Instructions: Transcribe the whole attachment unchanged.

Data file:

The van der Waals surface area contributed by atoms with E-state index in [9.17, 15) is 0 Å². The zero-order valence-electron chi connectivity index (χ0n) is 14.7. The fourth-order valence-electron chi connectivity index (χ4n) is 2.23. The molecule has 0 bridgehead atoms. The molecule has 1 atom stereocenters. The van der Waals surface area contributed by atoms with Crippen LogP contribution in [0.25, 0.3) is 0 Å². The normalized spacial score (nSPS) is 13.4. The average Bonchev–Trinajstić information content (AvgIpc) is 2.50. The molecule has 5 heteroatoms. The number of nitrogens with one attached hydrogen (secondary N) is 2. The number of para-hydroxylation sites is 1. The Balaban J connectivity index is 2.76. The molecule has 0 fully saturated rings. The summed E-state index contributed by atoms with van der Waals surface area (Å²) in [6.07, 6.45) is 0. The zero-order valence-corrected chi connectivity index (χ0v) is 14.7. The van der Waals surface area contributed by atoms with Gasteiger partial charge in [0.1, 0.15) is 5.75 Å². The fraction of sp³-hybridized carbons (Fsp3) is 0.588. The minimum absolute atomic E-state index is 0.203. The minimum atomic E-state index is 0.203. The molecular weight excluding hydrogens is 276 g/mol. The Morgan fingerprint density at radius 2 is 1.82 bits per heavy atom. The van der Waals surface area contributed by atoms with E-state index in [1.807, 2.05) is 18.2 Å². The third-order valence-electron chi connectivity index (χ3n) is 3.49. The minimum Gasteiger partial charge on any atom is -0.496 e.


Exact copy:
The van der Waals surface area contributed by atoms with E-state index in [9.17, 15) is 0 Å². The zero-order valence-electron chi connectivity index (χ0n) is 14.7. The fourth-order valence-electron chi connectivity index (χ4n) is 2.23. The molecule has 0 bridgehead atoms. The molecule has 1 atom stereocenters. The van der Waals surface area contributed by atoms with Crippen LogP contribution in [0.25, 0.3) is 0 Å². The normalized spacial score (nSPS) is 13.4. The average Bonchev–Trinajstić information content (AvgIpc) is 2.50. The molecule has 5 heteroatoms. The number of nitrogens with one attached hydrogen (secondary N) is 2. The number of para-hydroxylation sites is 1. The Balaban J connectivity index is 2.76. The molecule has 0 fully saturated rings. The summed E-state index contributed by atoms with van der Waals surface area (Å²) in [6.07, 6.45) is 0. The zero-order valence-corrected chi connectivity index (χ0v) is 14.7. The van der Waals surface area contributed by atoms with Gasteiger partial charge in [0.1, 0.15) is 5.75 Å². The fraction of sp³-hybridized carbons (Fsp3) is 0.588. The minimum absolute atomic E-state index is 0.203. The minimum atomic E-state index is 0.203. The molecular weight excluding hydrogens is 276 g/mol. The Morgan fingerprint density at radius 2 is 1.82 bits per heavy atom. The van der Waals surface area contributed by atoms with E-state index in [1.807, 2.05) is 18.2 Å². The third-order valence-electron chi connectivity index (χ3n) is 3.49. The minimum Gasteiger partial charge on any atom is -0.496 e.